The king and his chief minister Thomas Wolsey asked the pope to grant Henry an annulment* and permission to remarry. Normally, such a request would not have posed a problem. However, Catherine opposed the divorce, as did her nephew Charles V, the king of Spain and Holy Roman Emperor*. The pope denied the divorce because he needed Charles's help in various political matters. In response, Henry summoned the so-called Reformation Parliament in 1529 and began taking steps to undermine the power of the Catholic Church in England.

The English Reformation. In 1533 Thomas Cromwell, Henry's new chief minister, proposed that England should break its ties with Rome. This would allow the archbishop of Canterbury, head of the English church, to grant the divorce. Thomas Cranmer, the new archbishop, supported the plan. Henry married Anne Boleyn in January, and a few months later Parliament passed a law denying the papacy any authority in England. Cranmer then granted Henry his divorce and legalized his marriage to Anne. In September, Anne give birth to Henry's second daughter, Elizabeth.

Parliament continued to reshape the English church. It passed laws that named Henry VIII as Supreme Head of the Church, cut off all payments to the papacy, regulated church doctrine, and closed all the Catholic monasteries in England. Although many English people were unhappy about these actions, others welcomed the reform of a church they viewed as corrupt.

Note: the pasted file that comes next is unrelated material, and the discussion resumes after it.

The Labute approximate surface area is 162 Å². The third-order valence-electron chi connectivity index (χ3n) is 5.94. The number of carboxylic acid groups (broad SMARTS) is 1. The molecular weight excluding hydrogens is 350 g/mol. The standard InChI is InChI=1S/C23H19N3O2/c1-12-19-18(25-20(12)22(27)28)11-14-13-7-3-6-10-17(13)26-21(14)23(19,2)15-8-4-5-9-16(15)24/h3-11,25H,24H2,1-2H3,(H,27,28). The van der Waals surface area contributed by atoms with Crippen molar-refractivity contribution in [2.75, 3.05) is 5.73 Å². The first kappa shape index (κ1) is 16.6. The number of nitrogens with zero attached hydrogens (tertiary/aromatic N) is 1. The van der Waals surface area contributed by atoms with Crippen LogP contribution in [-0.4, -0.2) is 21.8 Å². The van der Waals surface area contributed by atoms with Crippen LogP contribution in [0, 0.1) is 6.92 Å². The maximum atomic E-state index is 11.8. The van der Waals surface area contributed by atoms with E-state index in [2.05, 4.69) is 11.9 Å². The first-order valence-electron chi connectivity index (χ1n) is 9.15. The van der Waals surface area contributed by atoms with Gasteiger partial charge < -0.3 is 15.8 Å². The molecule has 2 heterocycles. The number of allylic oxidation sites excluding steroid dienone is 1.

In 1536 Henry came to believe that Anne Boleyn had been unfaithful. She was charged with adultery and beheaded. Soon afterward, Henry took his third wife, Jane Seymour, who provided the king with his long-awaited son, Prince Edward. Jane died from complications of childbirth. Henry married three more times, but none of these wives bore him any children.

Troubles both at home and abroad marred the later years of Henry's reign. Following the break with Rome, Henry and his advisers feared that Catholic powers in Europe would wage war on England. The government spent vast sums of money on building up the nation's military defenses. In addition, after about 1536 the members of Henry's government were divided over the issues of further reforms in the church and in social policy. The country also faced economic and social strains. One major source of tension was the growing practice of enclosure, which involved converting open fields into pasture for sheep. This movement pushed many rural laborers from their homes and led to social unrest.